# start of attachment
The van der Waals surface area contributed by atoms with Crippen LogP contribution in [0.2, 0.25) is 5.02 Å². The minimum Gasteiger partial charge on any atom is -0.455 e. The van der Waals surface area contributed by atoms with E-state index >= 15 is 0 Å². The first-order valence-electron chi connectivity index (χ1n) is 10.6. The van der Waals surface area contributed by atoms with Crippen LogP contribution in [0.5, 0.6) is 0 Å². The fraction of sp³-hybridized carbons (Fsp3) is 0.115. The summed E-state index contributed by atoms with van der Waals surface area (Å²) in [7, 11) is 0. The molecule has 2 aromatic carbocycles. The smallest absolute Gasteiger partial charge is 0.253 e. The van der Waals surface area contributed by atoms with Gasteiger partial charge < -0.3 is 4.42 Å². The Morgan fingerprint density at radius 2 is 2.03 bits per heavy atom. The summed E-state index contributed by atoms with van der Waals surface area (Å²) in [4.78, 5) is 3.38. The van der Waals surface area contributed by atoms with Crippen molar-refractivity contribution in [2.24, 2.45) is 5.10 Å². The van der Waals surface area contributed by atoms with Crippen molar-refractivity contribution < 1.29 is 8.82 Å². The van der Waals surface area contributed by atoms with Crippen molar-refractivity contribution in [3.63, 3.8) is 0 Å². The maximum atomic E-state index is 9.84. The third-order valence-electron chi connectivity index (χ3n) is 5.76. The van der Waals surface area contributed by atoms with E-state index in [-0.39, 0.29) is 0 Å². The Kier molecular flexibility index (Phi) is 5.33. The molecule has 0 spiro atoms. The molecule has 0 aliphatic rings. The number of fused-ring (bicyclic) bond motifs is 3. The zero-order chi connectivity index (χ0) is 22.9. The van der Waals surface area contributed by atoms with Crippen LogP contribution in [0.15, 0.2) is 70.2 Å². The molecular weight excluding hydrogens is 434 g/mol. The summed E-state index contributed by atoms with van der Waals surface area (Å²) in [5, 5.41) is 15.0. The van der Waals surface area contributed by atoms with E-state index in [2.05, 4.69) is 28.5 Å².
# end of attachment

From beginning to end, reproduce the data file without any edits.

The van der Waals surface area contributed by atoms with Crippen LogP contribution in [0.2, 0.25) is 5.02 Å². The minimum Gasteiger partial charge on any atom is -0.455 e. The van der Waals surface area contributed by atoms with E-state index >= 15 is 0 Å². The first-order valence-electron chi connectivity index (χ1n) is 10.6. The van der Waals surface area contributed by atoms with Crippen LogP contribution in [0.5, 0.6) is 0 Å². The fraction of sp³-hybridized carbons (Fsp3) is 0.115. The summed E-state index contributed by atoms with van der Waals surface area (Å²) in [7, 11) is 0. The molecule has 2 aromatic carbocycles. The smallest absolute Gasteiger partial charge is 0.253 e. The van der Waals surface area contributed by atoms with Gasteiger partial charge < -0.3 is 4.42 Å². The Morgan fingerprint density at radius 2 is 2.03 bits per heavy atom. The summed E-state index contributed by atoms with van der Waals surface area (Å²) in [4.78, 5) is 3.38. The van der Waals surface area contributed by atoms with Crippen molar-refractivity contribution in [2.24, 2.45) is 5.10 Å². The van der Waals surface area contributed by atoms with Crippen molar-refractivity contribution < 1.29 is 8.82 Å². The van der Waals surface area contributed by atoms with Crippen molar-refractivity contribution in [3.63, 3.8) is 0 Å². The maximum atomic E-state index is 9.84. The third-order valence-electron chi connectivity index (χ3n) is 5.76. The van der Waals surface area contributed by atoms with E-state index in [-0.39, 0.29) is 0 Å². The Kier molecular flexibility index (Phi) is 5.33. The molecule has 0 spiro atoms. The molecule has 0 aliphatic rings. The number of fused-ring (bicyclic) bond motifs is 3. The zero-order chi connectivity index (χ0) is 22.9. The van der Waals surface area contributed by atoms with Crippen LogP contribution in [0.15, 0.2) is 70.2 Å². The molecular weight excluding hydrogens is 434 g/mol. The summed E-state index contributed by atoms with van der Waals surface area (Å²) in [5, 5.41) is 15.0. The van der Waals surface area contributed by atoms with E-state index in [2.05, 4.69) is 28.5 Å².